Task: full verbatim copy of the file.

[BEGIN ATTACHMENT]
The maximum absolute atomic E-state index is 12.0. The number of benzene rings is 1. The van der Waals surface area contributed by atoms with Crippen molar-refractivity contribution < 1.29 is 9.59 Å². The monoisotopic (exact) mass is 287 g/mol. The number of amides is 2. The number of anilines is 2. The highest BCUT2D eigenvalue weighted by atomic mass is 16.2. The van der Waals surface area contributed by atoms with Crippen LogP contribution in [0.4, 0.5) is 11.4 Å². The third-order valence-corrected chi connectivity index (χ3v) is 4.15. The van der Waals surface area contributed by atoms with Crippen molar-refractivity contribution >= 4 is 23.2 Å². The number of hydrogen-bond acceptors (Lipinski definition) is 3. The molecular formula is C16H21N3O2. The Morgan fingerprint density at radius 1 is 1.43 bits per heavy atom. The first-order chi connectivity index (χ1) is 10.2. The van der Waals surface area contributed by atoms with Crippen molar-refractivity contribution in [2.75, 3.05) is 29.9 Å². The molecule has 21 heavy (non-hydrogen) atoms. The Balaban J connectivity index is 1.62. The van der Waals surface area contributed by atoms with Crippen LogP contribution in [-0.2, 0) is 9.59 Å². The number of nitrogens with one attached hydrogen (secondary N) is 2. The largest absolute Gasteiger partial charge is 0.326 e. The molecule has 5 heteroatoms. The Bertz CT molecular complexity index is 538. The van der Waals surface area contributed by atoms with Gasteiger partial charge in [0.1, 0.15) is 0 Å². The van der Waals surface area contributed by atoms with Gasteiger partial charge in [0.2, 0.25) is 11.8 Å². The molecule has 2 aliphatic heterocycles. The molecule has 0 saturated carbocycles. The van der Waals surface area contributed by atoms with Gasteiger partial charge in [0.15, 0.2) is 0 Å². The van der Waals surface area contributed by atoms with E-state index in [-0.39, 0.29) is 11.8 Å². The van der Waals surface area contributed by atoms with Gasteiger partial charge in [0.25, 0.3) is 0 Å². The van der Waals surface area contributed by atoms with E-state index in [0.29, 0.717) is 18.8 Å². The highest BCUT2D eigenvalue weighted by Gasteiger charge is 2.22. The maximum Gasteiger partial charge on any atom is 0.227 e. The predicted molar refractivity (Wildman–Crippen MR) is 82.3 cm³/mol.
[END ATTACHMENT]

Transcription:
The maximum absolute atomic E-state index is 12.0. The number of benzene rings is 1. The van der Waals surface area contributed by atoms with Crippen molar-refractivity contribution < 1.29 is 9.59 Å². The monoisotopic (exact) mass is 287 g/mol. The number of amides is 2. The number of anilines is 2. The highest BCUT2D eigenvalue weighted by atomic mass is 16.2. The van der Waals surface area contributed by atoms with Crippen LogP contribution in [0.4, 0.5) is 11.4 Å². The third-order valence-corrected chi connectivity index (χ3v) is 4.15. The van der Waals surface area contributed by atoms with Crippen molar-refractivity contribution >= 4 is 23.2 Å². The number of hydrogen-bond acceptors (Lipinski definition) is 3. The molecular formula is C16H21N3O2. The Morgan fingerprint density at radius 1 is 1.43 bits per heavy atom. The first-order chi connectivity index (χ1) is 10.2. The van der Waals surface area contributed by atoms with Crippen molar-refractivity contribution in [2.75, 3.05) is 29.9 Å². The molecule has 21 heavy (non-hydrogen) atoms. The Balaban J connectivity index is 1.62. The van der Waals surface area contributed by atoms with Crippen LogP contribution in [-0.2, 0) is 9.59 Å². The number of nitrogens with one attached hydrogen (secondary N) is 2. The largest absolute Gasteiger partial charge is 0.326 e. The molecule has 5 heteroatoms. The Bertz CT molecular complexity index is 538. The van der Waals surface area contributed by atoms with Gasteiger partial charge in [0.1, 0.15) is 0 Å². The van der Waals surface area contributed by atoms with Gasteiger partial charge in [0.2, 0.25) is 11.8 Å². The molecule has 2 aliphatic heterocycles. The molecule has 0 saturated carbocycles. The van der Waals surface area contributed by atoms with Gasteiger partial charge in [0.15, 0.2) is 0 Å². The van der Waals surface area contributed by atoms with E-state index in [-0.39, 0.29) is 11.8 Å². The van der Waals surface area contributed by atoms with Gasteiger partial charge in [0.25, 0.3) is 0 Å². The van der Waals surface area contributed by atoms with E-state index in [0.29, 0.717) is 18.8 Å². The highest BCUT2D eigenvalue weighted by Gasteiger charge is 2.22. The maximum Gasteiger partial charge on any atom is 0.227 e. The predicted molar refractivity (Wildman–Crippen MR) is 82.3 cm³/mol.